The widow of assassinated Haitian President Jovenel Moïse has recalled the terrifying moment her husband was shot dead next to her as she claims she only survived because the killers thought she was already dead.
'When they left, they thought I was dead,' Martine Moïse, 47, told the New York Times.
President Moïse and First Lady Martine were asleep in their bed in their home on the hills of Port-au-Prince on July 7 when deafening gunshots rung out and woke them up in a state of panic.
Martine ran to wake up her two adult children instructing them to hide in the bathroom - the only room with no windows - with the family dog.
President Moïse called his head of security and told his wife to lie down on the floor 'That's where I think you will be safe,' she remembers him saying. It turned out to be the last thing he would say to his wife of 25 years.Insurance Loans Mortgage Attorney Credit Lawyer
Moments later the group of assassins broke into the presidential bedroom and opened fire. Gun shots hit Martine first, in the hand and the elbow, as she lay on the floor as instructed.
Her elbow was shattered by a gunshot and her mouth filled with blood was she lay on the floor as the group of assassins charged into her bedroom.
'The only thing that I saw before they killed him were their boots. Then I closed my eyes, and I didn't see anything else.'
She heard as the men searched the room and her husband's files until they found what they were looking for. What that was she in still unsure of.
Martine Moïse, 47, (right) was laying on the floor of her bedroom as her husband Haitian President Jovenel Moïse, 47, was shot dead next to her. Her daughter Jomarlie Moise (right) was also home at the time of the attack.
Haitian President Jovenel Moïse, left, and Haitian First Lady Martine Moïse are seen at the National Palace in Port-au-Prince, Haiti on May 23, 2018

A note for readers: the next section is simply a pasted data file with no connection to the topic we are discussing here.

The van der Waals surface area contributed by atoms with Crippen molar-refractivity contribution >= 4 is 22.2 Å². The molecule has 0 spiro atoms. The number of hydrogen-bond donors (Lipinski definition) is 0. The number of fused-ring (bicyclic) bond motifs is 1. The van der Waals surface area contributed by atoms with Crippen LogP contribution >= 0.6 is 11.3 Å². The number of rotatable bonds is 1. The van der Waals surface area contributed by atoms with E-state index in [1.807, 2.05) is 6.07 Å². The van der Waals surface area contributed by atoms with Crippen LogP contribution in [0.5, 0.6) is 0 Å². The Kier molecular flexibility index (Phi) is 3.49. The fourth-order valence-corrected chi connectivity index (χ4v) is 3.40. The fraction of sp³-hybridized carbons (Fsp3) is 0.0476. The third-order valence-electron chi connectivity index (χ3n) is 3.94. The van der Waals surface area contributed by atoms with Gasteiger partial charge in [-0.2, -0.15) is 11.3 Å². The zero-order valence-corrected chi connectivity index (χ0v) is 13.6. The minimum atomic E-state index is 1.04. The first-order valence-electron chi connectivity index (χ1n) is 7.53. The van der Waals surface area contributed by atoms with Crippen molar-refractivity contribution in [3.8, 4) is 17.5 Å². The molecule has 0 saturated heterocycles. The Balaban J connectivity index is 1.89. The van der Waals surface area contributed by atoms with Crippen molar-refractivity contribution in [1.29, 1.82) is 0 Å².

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Suspects in the assassination of President Jovenel Moïse, who was shot dead at his home, are pictured
Suspects in the assassination of Haiti's President Jovenel Moïse are moved to be displayed to the media at police headquarters in Port-au-Prince, Haiti. Haitian authorities have implicated at least 20 retired Colombian soldiers in the president's assassination on July 7
She stayed motionless and listened as they tore the room apart clearly searching for something in particular. 'That's not it. That's not it,' she recalled them saying in Spanish, over and over and talking on the phone as they foraged through the president's files until, 'That's it.'
'They were looking for something in the room, and they found it.' But Martine doesn't know what the hunt was for.
The men filled out of the murder scene as one stepped on her foot and another waved a flashlight in her eyes, presumably checking to see if she was still alive.
'At this moment, I felt that I was suffocating because there was blood in my mouth and I couldn't breathe,' she said. 'In my mind, everybody was dead, because if the president could die, everybody else could have died too.'
Thankfully her children survived the attack.
No guards were killed or wounded during the invasion - something that has sparked suspicion and led to the arrests of the security officials her husband had called that night.
One of the homes searched belongs to Walter Veintemilla - president of Worldwide Capital Lending Group
A spokesperson for the FBI said the affidavits in support of the search warrants have been sealed under a court order
Although the former First Lady was terrified in the moment, she wants her husband's killers to know she's not afraid of them. 'I would like people who did this to be caught, otherwise they will kill every single president who takes power,' she said. 'They did it once. They will do it again.'
Martine has admitted that she is seriously considering entering a bid for the presidency, once she has recovered. 'President Jovenel had a vision,' she said, 'and we Haitians are not going to let that die.'
Martine has already undergone two surgeries, and doctors now plan to implant nerves from her feet in her arm. She was warned she may never regain use of her right arm and can move only two fingers. The Moïse family was relocated to South Florida immediately following the assassination.
Haitian police have detained a group of people in connection with the killing, including 18 Colombians and several Haitians and Haitian Americans, and continue to search for others. While Martine is grateful that some people have already been detained she believes there is a lot more work to be done.
She wants wants international law enforcement agencies like the FBI to track the money that financed the killing. She expects the money will lead back to wealthy Haitian oligarchs whose livelihoods were disrupted by her husband's politics.
The former First Lady was shot and seriously injured before her husband was fatally shot
Two of the president's adult children including Jomarlie Moise (right) were home at the time of the assassination but survived the attack along with their dog